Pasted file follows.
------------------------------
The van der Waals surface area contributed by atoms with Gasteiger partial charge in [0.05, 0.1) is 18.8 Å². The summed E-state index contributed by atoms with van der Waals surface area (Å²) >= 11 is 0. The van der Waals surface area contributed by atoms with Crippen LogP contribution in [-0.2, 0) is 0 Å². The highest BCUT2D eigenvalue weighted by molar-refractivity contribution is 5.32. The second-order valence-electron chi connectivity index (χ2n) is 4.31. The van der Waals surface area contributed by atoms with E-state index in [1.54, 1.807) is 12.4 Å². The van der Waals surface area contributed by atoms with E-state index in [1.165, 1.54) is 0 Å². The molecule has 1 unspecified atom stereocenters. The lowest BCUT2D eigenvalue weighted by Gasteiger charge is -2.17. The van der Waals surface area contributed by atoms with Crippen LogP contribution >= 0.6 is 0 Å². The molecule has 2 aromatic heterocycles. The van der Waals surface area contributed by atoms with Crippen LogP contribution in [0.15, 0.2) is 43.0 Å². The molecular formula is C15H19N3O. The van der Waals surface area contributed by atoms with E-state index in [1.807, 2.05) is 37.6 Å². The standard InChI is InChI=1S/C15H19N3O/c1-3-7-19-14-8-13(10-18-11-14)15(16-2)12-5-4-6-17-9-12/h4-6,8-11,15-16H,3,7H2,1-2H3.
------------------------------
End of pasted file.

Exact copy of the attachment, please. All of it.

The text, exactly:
The van der Waals surface area contributed by atoms with Gasteiger partial charge in [0.05, 0.1) is 18.8 Å². The summed E-state index contributed by atoms with van der Waals surface area (Å²) >= 11 is 0. The van der Waals surface area contributed by atoms with Crippen LogP contribution in [-0.2, 0) is 0 Å². The highest BCUT2D eigenvalue weighted by molar-refractivity contribution is 5.32. The second-order valence-electron chi connectivity index (χ2n) is 4.31. The van der Waals surface area contributed by atoms with E-state index in [1.54, 1.807) is 12.4 Å². The van der Waals surface area contributed by atoms with E-state index in [1.165, 1.54) is 0 Å². The molecule has 1 unspecified atom stereocenters. The lowest BCUT2D eigenvalue weighted by Gasteiger charge is -2.17. The van der Waals surface area contributed by atoms with Crippen LogP contribution >= 0.6 is 0 Å². The molecule has 2 aromatic heterocycles. The van der Waals surface area contributed by atoms with Crippen LogP contribution in [0.15, 0.2) is 43.0 Å². The molecular formula is C15H19N3O. The van der Waals surface area contributed by atoms with E-state index in [1.807, 2.05) is 37.6 Å². The standard InChI is InChI=1S/C15H19N3O/c1-3-7-19-14-8-13(10-18-11-14)15(16-2)12-5-4-6-17-9-12/h4-6,8-11,15-16H,3,7H2,1-2H3.